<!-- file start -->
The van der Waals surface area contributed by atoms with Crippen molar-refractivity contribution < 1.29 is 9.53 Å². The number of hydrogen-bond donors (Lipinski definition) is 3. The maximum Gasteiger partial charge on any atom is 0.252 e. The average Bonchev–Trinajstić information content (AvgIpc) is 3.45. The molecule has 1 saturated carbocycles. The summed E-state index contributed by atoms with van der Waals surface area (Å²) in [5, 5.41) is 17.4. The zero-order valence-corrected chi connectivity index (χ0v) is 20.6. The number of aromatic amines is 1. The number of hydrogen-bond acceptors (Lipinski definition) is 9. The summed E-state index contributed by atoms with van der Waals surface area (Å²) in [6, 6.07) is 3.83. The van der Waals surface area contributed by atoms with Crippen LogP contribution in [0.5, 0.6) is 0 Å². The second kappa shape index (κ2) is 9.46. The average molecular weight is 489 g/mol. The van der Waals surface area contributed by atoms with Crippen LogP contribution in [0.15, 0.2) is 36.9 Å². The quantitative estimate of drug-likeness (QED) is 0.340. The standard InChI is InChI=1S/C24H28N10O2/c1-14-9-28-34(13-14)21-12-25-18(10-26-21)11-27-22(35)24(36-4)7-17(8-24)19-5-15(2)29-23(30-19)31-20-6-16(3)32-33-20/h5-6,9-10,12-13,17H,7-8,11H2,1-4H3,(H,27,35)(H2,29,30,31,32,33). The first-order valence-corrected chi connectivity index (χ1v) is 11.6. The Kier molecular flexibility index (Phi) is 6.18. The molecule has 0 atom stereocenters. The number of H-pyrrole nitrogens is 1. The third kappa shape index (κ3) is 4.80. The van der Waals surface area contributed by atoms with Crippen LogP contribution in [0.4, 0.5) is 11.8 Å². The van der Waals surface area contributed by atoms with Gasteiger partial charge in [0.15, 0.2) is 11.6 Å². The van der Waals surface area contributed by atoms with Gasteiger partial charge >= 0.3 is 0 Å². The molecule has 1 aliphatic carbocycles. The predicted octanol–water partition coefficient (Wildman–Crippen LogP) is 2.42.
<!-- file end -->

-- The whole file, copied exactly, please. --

The van der Waals surface area contributed by atoms with Crippen molar-refractivity contribution < 1.29 is 9.53 Å². The number of hydrogen-bond donors (Lipinski definition) is 3. The maximum Gasteiger partial charge on any atom is 0.252 e. The average Bonchev–Trinajstić information content (AvgIpc) is 3.45. The molecule has 1 saturated carbocycles. The summed E-state index contributed by atoms with van der Waals surface area (Å²) in [5, 5.41) is 17.4. The zero-order valence-corrected chi connectivity index (χ0v) is 20.6. The number of aromatic amines is 1. The number of hydrogen-bond acceptors (Lipinski definition) is 9. The summed E-state index contributed by atoms with van der Waals surface area (Å²) in [6, 6.07) is 3.83. The van der Waals surface area contributed by atoms with Crippen LogP contribution in [0.5, 0.6) is 0 Å². The second kappa shape index (κ2) is 9.46. The average molecular weight is 489 g/mol. The van der Waals surface area contributed by atoms with Crippen LogP contribution in [0.15, 0.2) is 36.9 Å². The quantitative estimate of drug-likeness (QED) is 0.340. The standard InChI is InChI=1S/C24H28N10O2/c1-14-9-28-34(13-14)21-12-25-18(10-26-21)11-27-22(35)24(36-4)7-17(8-24)19-5-15(2)29-23(30-19)31-20-6-16(3)32-33-20/h5-6,9-10,12-13,17H,7-8,11H2,1-4H3,(H,27,35)(H2,29,30,31,32,33). The first-order valence-corrected chi connectivity index (χ1v) is 11.6. The Kier molecular flexibility index (Phi) is 6.18. The molecule has 0 atom stereocenters. The number of H-pyrrole nitrogens is 1. The third kappa shape index (κ3) is 4.80. The van der Waals surface area contributed by atoms with Crippen LogP contribution in [0.4, 0.5) is 11.8 Å². The van der Waals surface area contributed by atoms with Gasteiger partial charge in [0.15, 0.2) is 11.6 Å². The van der Waals surface area contributed by atoms with Gasteiger partial charge >= 0.3 is 0 Å². The molecule has 1 aliphatic carbocycles. The predicted octanol–water partition coefficient (Wildman–Crippen LogP) is 2.42.